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Explainer: How to prepare for a lockdown

Thursday March 26 2020
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A police personnel beats a man on a street in India during a government-imposed lockdown as a preventive measure against the spread of the Covid-19 novel coronavirus on March 24, 2020. PHOTO | DIPTENDU DUTTA | AFP

By JAMES KAHONGEH

You may have heard about a lockdown.

Also called confinement, this is a situation where people’s free movement is restricted as a security measure or health emergency.

When an area, state or country is on lockdown, schools shopping malls, offices and other public places may be shut down to allow the authorities to deal with the prevailing threat.

As the global pandemic of the coronavirus bites on, some countries around the world have declared a lockdown to curtail its spread.

China, for instance, has been on lockdown for nearly two months now, with only providers of healthcare and other critical services allowed to go out.

The Chinese government has also been providing families with food and other supplies during this time.  

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But what should you do in readiness for a lockdown?

What activities can you engage in at the time of a lockdown? Ordinarily, time flies, but during a lockdown, you suddenly have so much time with little to do.

The hours may seem to drag and days become longer.

It’s important to remember that while it’s stressful and highly inconveniencing, a lockdown is a temporary experience.

Worth noting too is that there’s no one-size-fits-all way to prepare for a lockdown and that preparedness varies from case to case.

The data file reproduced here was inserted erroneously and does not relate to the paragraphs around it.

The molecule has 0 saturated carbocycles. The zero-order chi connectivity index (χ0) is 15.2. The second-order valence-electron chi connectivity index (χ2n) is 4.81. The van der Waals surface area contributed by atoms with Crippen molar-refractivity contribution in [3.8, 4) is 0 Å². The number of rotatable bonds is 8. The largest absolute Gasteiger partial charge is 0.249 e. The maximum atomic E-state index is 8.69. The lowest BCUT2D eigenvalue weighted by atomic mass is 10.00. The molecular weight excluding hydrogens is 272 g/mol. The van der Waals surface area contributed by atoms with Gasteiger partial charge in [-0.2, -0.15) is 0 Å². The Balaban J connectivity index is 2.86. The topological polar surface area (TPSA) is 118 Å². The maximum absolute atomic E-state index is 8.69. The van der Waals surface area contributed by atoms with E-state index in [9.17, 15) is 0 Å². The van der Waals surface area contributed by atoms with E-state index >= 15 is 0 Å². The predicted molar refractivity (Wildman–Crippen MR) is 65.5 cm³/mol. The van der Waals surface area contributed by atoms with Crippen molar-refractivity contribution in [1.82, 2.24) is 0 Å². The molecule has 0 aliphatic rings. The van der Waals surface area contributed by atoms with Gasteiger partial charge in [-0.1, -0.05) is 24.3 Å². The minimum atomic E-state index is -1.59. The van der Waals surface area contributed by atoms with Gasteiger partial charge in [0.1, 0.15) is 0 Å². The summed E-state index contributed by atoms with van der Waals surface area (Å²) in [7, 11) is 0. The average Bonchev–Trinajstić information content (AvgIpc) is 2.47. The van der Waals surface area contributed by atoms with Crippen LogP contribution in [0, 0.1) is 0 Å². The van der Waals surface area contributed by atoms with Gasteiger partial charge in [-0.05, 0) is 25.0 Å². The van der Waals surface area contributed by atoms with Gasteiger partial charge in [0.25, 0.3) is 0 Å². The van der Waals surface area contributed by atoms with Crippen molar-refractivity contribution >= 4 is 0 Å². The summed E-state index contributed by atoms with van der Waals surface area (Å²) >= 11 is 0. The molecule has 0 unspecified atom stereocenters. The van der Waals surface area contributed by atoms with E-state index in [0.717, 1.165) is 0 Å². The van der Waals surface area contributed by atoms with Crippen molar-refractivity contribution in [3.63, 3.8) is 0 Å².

We sample some of steps you could take to cushion yourself and your family from the psychological distress and the inconvenience of this imposed isolation.

Get the essentials

  • Have a stockpile of food to last you for a considerable length of time.
  • Prioritise on non-perishable varieties such as rice, spaghetti, pasta, flour, maize mill, beans, green grams, powder milk, long life milk and breakfast cereals.
  • Stock your kitchen with salt, sugar, dry spices, ketchup, cooking oil and water treatment chemicals.
  • Refill your gas cylinder. For consumers of prepaid electricity, buy enough tokens –you can buy more on the go.
  • Have other alternative means of energy in the house just in case.
  • Buy enough drinking, washing an cooking water.
  • If you keep pets, stock up enough food for them.

Besides food, stock up other essentials such as toothpaste, soap, hand sanitisers, masks, gloves and toilet paper, pads, vinegar, bleach and methylated spirit.

Have enough medicine (such as painkillers, antihistamines, antacids, decongestants, cough syrup for children and bandages) in the house to take care of emergencies. 

Prepare financially

Being caught up in a financial whirlwind during a lockdown can be devastating.

It’s especially troubling when you’re uncertain about when the situation is likely to end. 

Savings usually come in handy to address any disruption of income. 

If some people owe you, it’s probably time to ask them to pay up.

You could also renegotiate payment plans with your lenders to avoid a financial strain. 

Have enough cash with you and mobile money.

Develop a routine

Having activities to do during this time will help you to stay productive and to keep boredom at bay.

To stay organised, identify the activities that you need to carry out during the period.

Cleaning, fitness training, working and minding the children should all have specific time allocations.

Set goals for each of these activities by the end of this period.

Make it a habit to strictly follow the timetable to avoid wastage of time and chaos.

Handling children

Taking care of children, while it may seem easy, is very strenuous task.

Having to spend weeks indoors with them can be particularly wearying, both physically and emotionally,